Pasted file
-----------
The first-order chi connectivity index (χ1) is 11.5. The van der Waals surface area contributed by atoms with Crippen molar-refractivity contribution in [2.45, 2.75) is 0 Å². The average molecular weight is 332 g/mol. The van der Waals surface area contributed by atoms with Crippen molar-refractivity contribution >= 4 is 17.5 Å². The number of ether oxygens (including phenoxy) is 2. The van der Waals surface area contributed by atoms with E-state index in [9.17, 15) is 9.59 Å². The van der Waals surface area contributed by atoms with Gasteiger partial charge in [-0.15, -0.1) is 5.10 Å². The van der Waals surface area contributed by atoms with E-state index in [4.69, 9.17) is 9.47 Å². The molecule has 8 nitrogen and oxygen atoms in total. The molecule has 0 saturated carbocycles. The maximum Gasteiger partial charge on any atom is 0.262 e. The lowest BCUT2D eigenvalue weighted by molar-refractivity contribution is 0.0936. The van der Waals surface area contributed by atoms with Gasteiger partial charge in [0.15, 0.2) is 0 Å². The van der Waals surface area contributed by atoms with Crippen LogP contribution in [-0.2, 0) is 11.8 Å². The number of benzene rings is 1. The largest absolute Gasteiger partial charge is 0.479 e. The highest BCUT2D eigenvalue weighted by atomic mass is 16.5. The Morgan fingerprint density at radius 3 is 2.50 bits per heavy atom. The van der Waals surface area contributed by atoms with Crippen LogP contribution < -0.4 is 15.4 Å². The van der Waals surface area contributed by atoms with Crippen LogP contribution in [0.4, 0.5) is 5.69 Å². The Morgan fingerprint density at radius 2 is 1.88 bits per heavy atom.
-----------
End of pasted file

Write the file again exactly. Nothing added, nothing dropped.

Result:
The first-order chi connectivity index (χ1) is 11.5. The van der Waals surface area contributed by atoms with Crippen molar-refractivity contribution in [2.45, 2.75) is 0 Å². The average molecular weight is 332 g/mol. The van der Waals surface area contributed by atoms with Crippen molar-refractivity contribution >= 4 is 17.5 Å². The number of ether oxygens (including phenoxy) is 2. The van der Waals surface area contributed by atoms with E-state index in [9.17, 15) is 9.59 Å². The van der Waals surface area contributed by atoms with Gasteiger partial charge in [-0.15, -0.1) is 5.10 Å². The van der Waals surface area contributed by atoms with E-state index in [4.69, 9.17) is 9.47 Å². The molecule has 8 nitrogen and oxygen atoms in total. The molecule has 0 saturated carbocycles. The maximum Gasteiger partial charge on any atom is 0.262 e. The lowest BCUT2D eigenvalue weighted by molar-refractivity contribution is 0.0936. The van der Waals surface area contributed by atoms with Gasteiger partial charge in [0.15, 0.2) is 0 Å². The van der Waals surface area contributed by atoms with Crippen LogP contribution in [-0.2, 0) is 11.8 Å². The number of benzene rings is 1. The largest absolute Gasteiger partial charge is 0.479 e. The highest BCUT2D eigenvalue weighted by atomic mass is 16.5. The Morgan fingerprint density at radius 3 is 2.50 bits per heavy atom. The van der Waals surface area contributed by atoms with Crippen LogP contribution < -0.4 is 15.4 Å². The van der Waals surface area contributed by atoms with Crippen LogP contribution in [0.4, 0.5) is 5.69 Å². The Morgan fingerprint density at radius 2 is 1.88 bits per heavy atom.